“She pushed by and went on. In the wind created by her passing, I was sucked over the moat, through the overwrought gate, toward something beautiful, terrible, on another plane, which would cross me out, obliterate all my explorations–”
17. This Exchange of Intimacies Forces A Raise In The Ante
X touched Y’s cheek; her hand came away wet.
Together they decided that X, having never been out of New York, was deficient in worldly experience, and would have to become a traveler, too. Y thought that X would most enjoy taking a plane to California, meeting him there, and then driving back with him across the United States. He didn’t think her first encounter with another state should be tempered by–diminished by–his presence. But after that, they could meet on neutral ground and he would accompany her to the best spots: the Mojave Desert, the Black Hills of South Dakota. They could even go by ferry across Lake Michigan.
“I’ve heard, X said, her eyes shining, “that from the middle of Lake Michigan, one can’t see land. It’s like finding an ocean at the center of a continent.”
“And I’ve read,” Y countered, “that many ages ago, this land was a sea.”
Three blocks away, the waiters were talking. “Figure-ground, ground-figure–There’s always something on top.”
18. X Becomes A Traveler, Too
X flew to San Diego; Y went somewhere else. He didn’t tell X where. He had business, he said, outside the Land of the Free. He arranged to meet X two weeks later at the San Diego airport.
X had a good time, alone, during those two weeks. She went to Disneyland, Sea World and Baja California. Her exasperation with Y dissolved as it was exposed to strange, real places. X discovered a new facility in extending her thoughts, over and beyond the plane in which she had lived. Most nights, she watched the sun set in the Pacific Ocean, and slowly, a new geometry was revealed to her. One day she threw her pocketbook into the Pacific. But during the last few nights, she yearned for Y.
“Things seem so simple when I’m with Y,” she thought. “And that’s precisely why everything has become so complex. Could it be just the other way around when I’m by myself?”
At times, when she sat by the Pacific, she felt transparent even to herself, but then the tide would turn, and she would grow opaque.
There were many things to know and many places to which to go; could she know them, and go to them, with Y?
Oh, she longed to pull Y with her to this new, analphabetic world.
19. X, Excited, Waits To Share Her Discoveries With Y
One day X drove to the airport and waited for the arrival of Y. He was almost the last person off the plane. “Sweet Y,” X thought, “to give me a chance to collect my thoughts, along with his baggage.”
He appeared at the door, dressed strangely, in the same type of suit that Nehru used to wear. He wasn’t wearing his glasses. One of his eyes was bandaged. The other looked sulky, as if it was reluctant to see. Long scratches ran down one thin cheek.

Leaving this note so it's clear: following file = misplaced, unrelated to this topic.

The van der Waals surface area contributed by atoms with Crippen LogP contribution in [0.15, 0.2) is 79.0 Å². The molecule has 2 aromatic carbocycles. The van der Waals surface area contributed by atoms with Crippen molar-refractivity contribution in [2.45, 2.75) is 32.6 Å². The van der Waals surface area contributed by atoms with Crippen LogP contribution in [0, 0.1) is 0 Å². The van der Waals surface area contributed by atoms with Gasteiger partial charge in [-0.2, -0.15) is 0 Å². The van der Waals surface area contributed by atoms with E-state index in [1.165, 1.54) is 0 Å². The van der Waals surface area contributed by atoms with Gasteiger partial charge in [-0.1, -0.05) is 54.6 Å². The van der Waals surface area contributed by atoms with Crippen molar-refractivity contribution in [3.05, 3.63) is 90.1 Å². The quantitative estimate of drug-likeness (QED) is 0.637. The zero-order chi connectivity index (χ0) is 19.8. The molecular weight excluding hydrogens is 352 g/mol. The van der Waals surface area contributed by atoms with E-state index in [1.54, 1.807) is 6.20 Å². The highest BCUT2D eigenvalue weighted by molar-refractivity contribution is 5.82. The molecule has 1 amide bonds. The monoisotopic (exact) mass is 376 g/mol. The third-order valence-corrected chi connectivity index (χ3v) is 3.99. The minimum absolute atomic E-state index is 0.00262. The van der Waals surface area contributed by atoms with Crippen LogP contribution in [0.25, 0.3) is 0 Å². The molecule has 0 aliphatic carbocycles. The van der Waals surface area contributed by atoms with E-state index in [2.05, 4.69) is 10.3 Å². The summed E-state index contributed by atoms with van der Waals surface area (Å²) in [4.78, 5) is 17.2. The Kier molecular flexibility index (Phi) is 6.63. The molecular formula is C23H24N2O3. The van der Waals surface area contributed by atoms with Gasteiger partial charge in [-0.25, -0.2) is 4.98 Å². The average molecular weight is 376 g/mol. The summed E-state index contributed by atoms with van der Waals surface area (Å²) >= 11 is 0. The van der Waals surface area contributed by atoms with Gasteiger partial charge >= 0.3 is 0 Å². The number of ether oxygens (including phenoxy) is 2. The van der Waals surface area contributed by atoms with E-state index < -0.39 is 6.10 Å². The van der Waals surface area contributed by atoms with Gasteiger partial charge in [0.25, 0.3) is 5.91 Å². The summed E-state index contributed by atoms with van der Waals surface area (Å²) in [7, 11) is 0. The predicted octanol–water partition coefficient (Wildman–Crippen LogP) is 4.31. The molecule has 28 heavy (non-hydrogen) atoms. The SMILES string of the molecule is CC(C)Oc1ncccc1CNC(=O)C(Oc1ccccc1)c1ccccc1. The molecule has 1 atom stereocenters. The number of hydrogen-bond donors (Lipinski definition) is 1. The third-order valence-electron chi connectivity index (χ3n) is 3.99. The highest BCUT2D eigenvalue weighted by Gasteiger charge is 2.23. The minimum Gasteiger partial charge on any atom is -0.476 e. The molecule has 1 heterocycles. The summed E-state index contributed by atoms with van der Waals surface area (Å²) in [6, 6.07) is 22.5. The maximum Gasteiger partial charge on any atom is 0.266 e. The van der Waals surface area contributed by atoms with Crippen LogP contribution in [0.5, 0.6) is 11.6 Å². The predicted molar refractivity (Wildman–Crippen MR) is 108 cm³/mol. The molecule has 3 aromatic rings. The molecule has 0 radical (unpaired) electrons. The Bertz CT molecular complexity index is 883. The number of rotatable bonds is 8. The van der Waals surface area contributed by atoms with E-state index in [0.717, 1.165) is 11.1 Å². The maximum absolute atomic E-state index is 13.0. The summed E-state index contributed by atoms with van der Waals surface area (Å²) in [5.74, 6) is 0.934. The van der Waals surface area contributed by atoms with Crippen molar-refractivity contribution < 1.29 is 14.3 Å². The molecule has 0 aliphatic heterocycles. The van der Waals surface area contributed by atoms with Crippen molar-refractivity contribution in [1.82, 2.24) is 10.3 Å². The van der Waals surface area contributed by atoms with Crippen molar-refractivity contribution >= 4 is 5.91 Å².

Y tapped his way toward X with a silver cane.
He was trailed by a retinue of several attendants, dressed in long, richly colored robes and flowing veils. They guided his steps with loud, whispered directions in a foreign language punctuated by gutteral “phut’s” and “ach’s”
20. The Transformation of Y Causes A Religious Conversion In X
“German?” X thought. “German–germane?”
Suddenly the world burst into living color around X. The potted palms began to weave bright, strange rhomboid shapes at once parallel with and opposed to the negative spaces surrounding them. Y opened the top button of his shirt; glints of gold leaped out at X in the shape of golden letters which placed and replaced themselves until they formed a perfect shining circle. The robes of Y’s servants dripped blues and reds and greens, in wet harmony with the shiny but dry colors of the plastic seats in the economy class waiting area.
An airline attendant hurried down the disembarkation ramp with a small package which she handed to the transformed Y. She was followed by the vector arrows of her own motion. From where X was standing, by a fence obliterated by staccato bursts of living color–shrapnel tourists–she could hear Y’s voice, unchanged, deep, sweet, graciously saying “Danke schon.”
“Was it a difficult flight?” X asked the airline attendant.
The airline attendant giggled. “Oh, honey, it was a snap!” She stepped forward to shake Y’s hand, but one of the servants pushed her gently away. “No touch holy man,” hissed the servant, and the motivated blobs of purple green red blue turned to stare. “Who IS that?” said a grayblackpinkwhitepulsation to X: a classically dressed nun.
“Someone who could have used a sense of humor,” X whispered.
The traveler and his attendants swept furiously by. X thought they all glanced at her, but they moved too quickly, in a trumpet blaze of glory, for X to be sure. A hurricane sucked them into nothingness. Within the hour, a new woman, X-Janine, had rented a car for a solitary drive across the sea.
Copyright 2011 by Jacqueline Austin. All rights reserved.
First published in ISBN 0-943568-01-3: An Anthology. Amy Friedman, ed., Farrah, Upland, Westmoreland and Granger, NY 1983